Thunder doesn’t always mean rain

I think I want to say something about the thunder.

I first heard it as kettledrums but corrected quickly–the roll is distant enough to smooth itself into a percussionist’s work. It’s still near enough to remind me to be wary; I’m not interested in intimately experiencing lightning. I’m told it’s monsoon season. Storms are to be expected, though we haven’t had one yet.


The dark is ominous. At the same time I’m happy to see it, happy to anticipate rain.


On my way back from lunch, I started telling my classmate about my ‘can’t-have-its.’ In the Lawrence family, ‘can’t-have-its’ are when you’re hungry, you open the refrigerator door, and nothing looks good to eat. Or it’s any analogous state of irritated dissatisfaction: something needs to be done, but be damned if I know what to do about it.

She conversationally problem-solved. “Are you going to the afternoon reading?” “What about taking some time for writing, to empty your head that way?” I settled on walking. Walking seems to be a solid default for all antsy writers.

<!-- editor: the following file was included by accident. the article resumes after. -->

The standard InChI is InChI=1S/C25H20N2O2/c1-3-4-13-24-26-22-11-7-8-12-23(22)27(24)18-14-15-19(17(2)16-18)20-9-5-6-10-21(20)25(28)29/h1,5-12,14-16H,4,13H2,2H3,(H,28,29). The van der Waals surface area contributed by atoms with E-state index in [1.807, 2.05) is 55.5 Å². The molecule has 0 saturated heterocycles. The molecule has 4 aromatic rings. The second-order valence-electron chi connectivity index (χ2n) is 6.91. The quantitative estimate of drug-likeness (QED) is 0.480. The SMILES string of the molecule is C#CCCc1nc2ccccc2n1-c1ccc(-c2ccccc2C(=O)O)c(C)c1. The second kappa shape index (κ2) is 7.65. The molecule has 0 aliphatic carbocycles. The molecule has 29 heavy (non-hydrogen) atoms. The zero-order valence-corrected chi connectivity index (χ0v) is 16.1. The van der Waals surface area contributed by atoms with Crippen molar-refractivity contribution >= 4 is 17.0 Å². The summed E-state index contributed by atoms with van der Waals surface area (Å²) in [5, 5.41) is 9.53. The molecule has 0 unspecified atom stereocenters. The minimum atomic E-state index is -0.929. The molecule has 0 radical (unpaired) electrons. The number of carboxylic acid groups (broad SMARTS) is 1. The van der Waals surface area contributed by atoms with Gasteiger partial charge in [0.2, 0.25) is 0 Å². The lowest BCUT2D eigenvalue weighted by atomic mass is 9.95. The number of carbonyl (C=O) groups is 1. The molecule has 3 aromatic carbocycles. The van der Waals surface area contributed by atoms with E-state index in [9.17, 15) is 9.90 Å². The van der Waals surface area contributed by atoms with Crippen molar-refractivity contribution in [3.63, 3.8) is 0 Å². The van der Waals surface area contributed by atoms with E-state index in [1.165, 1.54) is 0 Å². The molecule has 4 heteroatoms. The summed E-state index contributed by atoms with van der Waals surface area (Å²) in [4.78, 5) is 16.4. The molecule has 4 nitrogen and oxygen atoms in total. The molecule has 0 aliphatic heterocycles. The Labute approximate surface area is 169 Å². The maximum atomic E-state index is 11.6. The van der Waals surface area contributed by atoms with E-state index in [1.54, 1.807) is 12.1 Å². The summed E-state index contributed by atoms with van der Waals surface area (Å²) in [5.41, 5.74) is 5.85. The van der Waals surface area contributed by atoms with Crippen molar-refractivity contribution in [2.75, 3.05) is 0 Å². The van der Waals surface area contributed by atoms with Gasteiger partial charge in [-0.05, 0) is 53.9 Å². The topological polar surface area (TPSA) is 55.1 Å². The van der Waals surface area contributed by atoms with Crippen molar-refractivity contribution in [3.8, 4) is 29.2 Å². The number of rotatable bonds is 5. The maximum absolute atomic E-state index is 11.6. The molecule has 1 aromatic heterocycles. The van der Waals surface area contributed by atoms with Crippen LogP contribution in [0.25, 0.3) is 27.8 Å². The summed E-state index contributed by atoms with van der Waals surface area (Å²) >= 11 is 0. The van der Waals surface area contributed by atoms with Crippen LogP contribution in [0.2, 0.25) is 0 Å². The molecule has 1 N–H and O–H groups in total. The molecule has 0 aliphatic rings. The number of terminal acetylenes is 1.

As we reached our dorm hall’s landing, still chatting about this and that, we discovered we share a retreat center, a place not far from her home. Where I lived my first Ignatian retreat, four days of silence and structured reflection. Another dorm-mate happily heard us talking silence. Together we smiled about the time it takes to settle into silence, about waiting patiently on the repetition in our fidgety minds.

I stepped in my room thinking, “My mind felt this way at Montserrat.” Huh. Time to stop avoiding silence, and the storms silence sometimes brings. Time to walk the campus, alone.


When the thunder’s closer, the sound rips apart and shreds the air for a minute or more. It’s as if there’s nothing to stop it, not even the mountains. I didn’t expect thunder to be different here.

Compulsive metaphor-maker that I am, I claim the thunder for my inside tension. For my creative suspension so far this week. For my “what am I doing??” obsessiveness. For my Glen essay, where I wrestle with asking to be different and sought-after, and don’t find out what my colleagues think about it until Friday.

I don’t think my inner thunder will be any different than usual. But I’m willing to spend this week listening to it roll.

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